While I was working at that Hellhole whose name shall not be uttered (go back 1-year on this blog), I became acquainted with one Mr. Chris Moore, a part-time helper there who was, well there's no better word for it, Chris was cool. We're talkin' wrap-around shades, the latest in hair-spikage, mod clothes, and a rave-club pallor. Young Chris had an air about him, that is for sure. Didn't take long for me to find out that the kid was funny, too, in a dry, ascerbic way. Smart kid, Chris Moore.
Because he was sort of the lone hipster among a bunch of long-toothed rockers, he caught more than his share of ribbing from the gang. But he laughed right along with everybody and returned the abuse in-kind. All the while, Chris was learning audio engineering and live sound. Turns out he was a singer and was beginning the process of getting a demo together. Chris was even planning a trip to Cali to track and mix with a very well-known veteran producer/mixologist. Yep, that Chris was on his way up in life. He had big plans. Big dreams. He was on the launchpad. He was ready to ignite. He was on the Road....
Or, more accurately, he was on the Rotary to Nowhere. For those of you who don't live in Massachusetts, a Rotary is a traffic circle. They're all over the place up here, and they're scary as-hell. Where three or four or more roads converge/intersect, instead of a traffic light, there's a rotary. You enter the one-way mixmaster, circling until the road you want comes up and then you exit. And it's not just one lane, either. There can be two, sometimes three cars side-by-side. So all these vehicles are getting on and off and going 'round and 'round. What sometimes happens is, you might be in the outside lane, and the car on the INSIDE lane (to your left) decides to exit (to your right). This was the unlucky position Chris found himself in last summer. He was on the notorious Fresh Pond Rotary in Cambridge, one of the busiest and craziest in the area.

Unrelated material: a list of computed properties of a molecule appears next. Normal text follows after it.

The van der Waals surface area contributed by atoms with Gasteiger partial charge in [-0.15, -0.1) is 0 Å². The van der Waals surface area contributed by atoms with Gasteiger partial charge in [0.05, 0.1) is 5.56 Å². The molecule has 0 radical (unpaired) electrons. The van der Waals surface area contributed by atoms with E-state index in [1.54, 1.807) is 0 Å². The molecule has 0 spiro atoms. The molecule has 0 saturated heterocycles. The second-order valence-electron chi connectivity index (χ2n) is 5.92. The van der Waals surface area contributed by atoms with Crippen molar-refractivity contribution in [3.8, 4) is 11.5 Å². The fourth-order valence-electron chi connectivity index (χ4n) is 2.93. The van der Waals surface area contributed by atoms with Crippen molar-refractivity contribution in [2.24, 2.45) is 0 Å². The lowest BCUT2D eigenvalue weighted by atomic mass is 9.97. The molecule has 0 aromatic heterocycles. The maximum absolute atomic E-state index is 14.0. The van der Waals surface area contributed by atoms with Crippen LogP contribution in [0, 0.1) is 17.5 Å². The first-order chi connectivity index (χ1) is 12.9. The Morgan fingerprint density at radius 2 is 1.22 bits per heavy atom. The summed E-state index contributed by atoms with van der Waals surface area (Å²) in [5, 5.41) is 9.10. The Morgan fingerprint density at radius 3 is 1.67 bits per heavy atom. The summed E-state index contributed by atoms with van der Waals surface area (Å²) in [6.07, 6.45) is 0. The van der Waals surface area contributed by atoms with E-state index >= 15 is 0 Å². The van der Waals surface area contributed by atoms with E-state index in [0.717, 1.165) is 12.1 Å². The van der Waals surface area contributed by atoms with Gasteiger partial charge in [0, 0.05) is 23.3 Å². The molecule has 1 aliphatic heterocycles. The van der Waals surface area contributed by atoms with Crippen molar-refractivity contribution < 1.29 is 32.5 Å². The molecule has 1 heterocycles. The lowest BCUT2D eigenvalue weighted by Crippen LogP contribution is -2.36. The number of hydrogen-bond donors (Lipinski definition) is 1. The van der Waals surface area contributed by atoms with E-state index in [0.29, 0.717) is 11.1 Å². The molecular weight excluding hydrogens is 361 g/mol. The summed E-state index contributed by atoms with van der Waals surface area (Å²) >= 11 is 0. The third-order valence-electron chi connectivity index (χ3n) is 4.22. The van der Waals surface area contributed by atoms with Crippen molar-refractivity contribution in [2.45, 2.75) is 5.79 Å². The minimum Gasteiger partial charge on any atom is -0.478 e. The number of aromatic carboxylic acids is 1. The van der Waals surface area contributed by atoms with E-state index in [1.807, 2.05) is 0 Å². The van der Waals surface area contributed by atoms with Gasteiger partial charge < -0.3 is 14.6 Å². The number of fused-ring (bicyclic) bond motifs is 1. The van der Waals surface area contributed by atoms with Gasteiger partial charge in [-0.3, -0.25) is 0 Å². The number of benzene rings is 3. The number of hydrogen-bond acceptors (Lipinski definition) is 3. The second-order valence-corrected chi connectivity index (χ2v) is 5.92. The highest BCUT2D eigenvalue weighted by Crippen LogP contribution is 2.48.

In an instant, Chris's life changed, and not in a good way. He didn't have health insurance and ended up with a bad doctor. The story goes down hill from there. But I'll let Chris tell it himself. Instead of Hollywood, he's out in the middle of Cow-cake Ohio, surrounded by a sea of mud, trying desperately to get back to civilization through his laptop. So, check out his site, TheQuarterProject, watch his video, and maybe flip a couple Washingtons his way...
Monday, March 31, 2008
Tuesday, March 11, 2008
Playing the new Mobile Fidelity Soundlab remaster of Santana's legendary Abraxas conjures up a lot of teenage memories for me; 1970's summer nights with the FM radio piping from the car as we lounged by the lake, stargazing. Or wearing those big clunky headphones in my room in the wee hours of the night, spacing out to Carlos' crying guitar, Rolie's swirling B3, and that hypnotic, stereophonic percussion. The future was endless and anything was possible.
Half-speed re-cut from the original studio masters by MoFi --yes the company still exists and is going strong after 30 years-- the vinyl is quieter than the tape-hiss! Stereo width and depth-of field are better than on any CD I've heard.
Abraxas was one of the sountracks to our dreams.
Dream again with this sonically beautiful reissue.
It's All About The Tone, Baby!